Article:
Table of contents:
- From the very moment you arrive at the exhibition, until the decision of the judge, do not forget why you came here and, accordingly, who should be the center of your attention
Video: Dog On Show
From the very moment you arrive at the exhibition, until the decision of the judge, do not forget why you came here and, accordingly, who should be the center of your attention
Come to the show well in advance so you have enough time for those final dog preparations that will help present your pet in the ring at its best. Give him enough time to warm up and sort out his "personal affairs." A dog that is brought into the ring immediately after arrival is likely to make a bad impression on the judges.
When you arrive at the exhibition, go to the secretariat, take your number badge from him and firmly attach it to the sleeve. Make sure you are in the correct location when your class is called. The fact that you got a number does not guarantee, as some think, that the judge will be waiting for you. The judge has a very busy schedule that he must meet. Even if you are nervous, on the outside you should look confident and calm. Realize that exhibitions, dogs, etc. just a hobby to enjoy and try to behave accordingly. And in this case, the dog will perform better, since your mood is instantly transmitted to it.
Always breed your dog with pride. If you make mistakes in introducing her, don't worry about it - next time you will do better. Don't let the presence of more experienced people confuse you. After all, they were once newbies too.
The judging process usually begins with the judge asking him to lead the dog around the perimeter of the ring.During this procedure, the judge observes how each dog is moving, evaluating style, topline, movement, head and tail positioning and overall balance. Concentrate on your dog and observe him all the time, encouraging him to move in the most attractive way, maintain the necessary distance (not stepping on anyone's heels or slowing down those walking behind). Always lead your dog on the inside of the circle so that it is between you and the judge and not obstruct the judge's field of vision. If you are not in the head of the ring, lead the dog so that there is sufficient space between your dog and the dog in front, as this makes it easier for the judge to judge the dog. The dog must be guided so that the judge has enough room to move around and inspect the dog from all sides.For the judge to examine the dog individually, you must learn to quickly and clearly lead it to him. The judge has a busy schedule and only has a few minutes to judge each dog. Train at home in front of a mirror, paying special attention to how the dog looks, imagine yourself in the judge's seat and try to carry out the entire procedure as quickly as possible.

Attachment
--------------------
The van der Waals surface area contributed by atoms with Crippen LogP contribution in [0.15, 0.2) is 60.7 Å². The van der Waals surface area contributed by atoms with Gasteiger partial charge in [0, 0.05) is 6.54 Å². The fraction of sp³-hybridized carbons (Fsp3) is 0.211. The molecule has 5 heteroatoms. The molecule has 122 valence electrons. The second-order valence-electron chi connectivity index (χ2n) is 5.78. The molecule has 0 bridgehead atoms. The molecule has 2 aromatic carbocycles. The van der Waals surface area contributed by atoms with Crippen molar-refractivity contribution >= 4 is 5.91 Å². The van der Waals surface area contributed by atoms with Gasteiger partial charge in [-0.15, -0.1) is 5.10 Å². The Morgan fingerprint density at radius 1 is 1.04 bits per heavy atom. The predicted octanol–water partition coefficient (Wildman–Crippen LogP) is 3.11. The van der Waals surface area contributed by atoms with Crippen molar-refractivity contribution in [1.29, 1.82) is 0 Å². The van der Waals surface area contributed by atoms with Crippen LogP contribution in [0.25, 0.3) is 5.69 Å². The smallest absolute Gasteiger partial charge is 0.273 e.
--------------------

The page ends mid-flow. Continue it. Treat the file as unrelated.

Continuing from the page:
Listen carefully to the judge when he explains the manner in which to lead the dog: back and forth; along the ring, diagonally and back, that is, along the triangle. Triangle trajectory has recently been preferred by most judges. Moving in a triangle means that the dog must walk on the outside of the ring to the first corner, then perpendicular to the next corner of the ring, and then back to the judge on the diagonal of the ring. Learn to guide your dog so that you don't get stuck in corners or make unnecessary movements. Judges prefer dogs that can walk in a triangle without interrupting their movement, as this allows them to better appreciate the dog's movement.
Pomeranian Fon's Take a Walk.
Kennel "Ot Pandy Sharm". Owner Gaynulina Elena
The importance of dog movement cannot be overemphasized, and it is quite natural that this point needs to be paid a lot of attention. When training your dog at home, have someone guide him at different speeds. Then you will clearly see at what speed the dog looks most presentable. The most advantageous manner of movement is usually at medium speed, with the dog's head straight and the topline well defined. Do not force the dog to gallop around the ring or induce it to move faster by knocking it down at its typical speed for this breed. Haste will never allow you to present a dog at its best; allow the dog to move around the ring at its natural speed. For a dog to be properly judged, its movements must be strong and powerful, but the speed must not exceed the typical speed of the breed. The dog must walk in a straight line towards and away from the judge.
When you bring the dog back to the judge, stop it one and a half to two meters from the judge and try to put it in a rack. After the dog has stopped, it should be shown the groundbait so that the judge can see the dog in a state of heightened attention. For bait, you can use something tasty that you usually use when training, or, if you used a toy in training, show it. It should be remembered that if you used something edible as bait, you need to take it all with you from the ring. Don't just drop it on the floor after doing the program, as another dog may find it.
When an award occurs, accept the award for your dog with gratitude, no matter how you feel about it. What is done is done, and arguments with the judge and demonstrative withdrawal from the ring are useless and are considered unsportsmanlike behavior. Be kind, congratulate the winner if your dog loses and try not to show your frustration.
If you won, then please do not lose your head and do not be arrogant. Surprisingly, it sometimes turns out to be much more difficult than losing with dignity.